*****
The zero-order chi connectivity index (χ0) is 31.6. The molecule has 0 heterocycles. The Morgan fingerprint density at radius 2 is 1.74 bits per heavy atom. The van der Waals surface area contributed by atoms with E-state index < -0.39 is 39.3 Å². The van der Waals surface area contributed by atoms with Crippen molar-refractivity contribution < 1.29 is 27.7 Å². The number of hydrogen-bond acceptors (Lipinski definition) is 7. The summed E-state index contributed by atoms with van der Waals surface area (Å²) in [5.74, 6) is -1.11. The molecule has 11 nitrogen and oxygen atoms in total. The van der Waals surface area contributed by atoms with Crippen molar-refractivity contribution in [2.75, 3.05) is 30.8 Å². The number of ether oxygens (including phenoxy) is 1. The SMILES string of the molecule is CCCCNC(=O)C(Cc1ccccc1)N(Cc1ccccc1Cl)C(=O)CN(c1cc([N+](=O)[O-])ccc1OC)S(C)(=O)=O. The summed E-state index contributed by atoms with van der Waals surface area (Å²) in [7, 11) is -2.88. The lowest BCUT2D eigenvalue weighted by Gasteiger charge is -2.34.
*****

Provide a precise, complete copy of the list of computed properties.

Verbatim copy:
The zero-order chi connectivity index (χ0) is 31.6. The molecule has 0 heterocycles. The Morgan fingerprint density at radius 2 is 1.74 bits per heavy atom. The van der Waals surface area contributed by atoms with E-state index < -0.39 is 39.3 Å². The van der Waals surface area contributed by atoms with Crippen molar-refractivity contribution < 1.29 is 27.7 Å². The number of hydrogen-bond acceptors (Lipinski definition) is 7. The summed E-state index contributed by atoms with van der Waals surface area (Å²) in [5.74, 6) is -1.11. The molecule has 11 nitrogen and oxygen atoms in total. The van der Waals surface area contributed by atoms with Crippen molar-refractivity contribution in [2.75, 3.05) is 30.8 Å². The number of ether oxygens (including phenoxy) is 1. The SMILES string of the molecule is CCCCNC(=O)C(Cc1ccccc1)N(Cc1ccccc1Cl)C(=O)CN(c1cc([N+](=O)[O-])ccc1OC)S(C)(=O)=O. The summed E-state index contributed by atoms with van der Waals surface area (Å²) in [7, 11) is -2.88. The lowest BCUT2D eigenvalue weighted by Gasteiger charge is -2.34.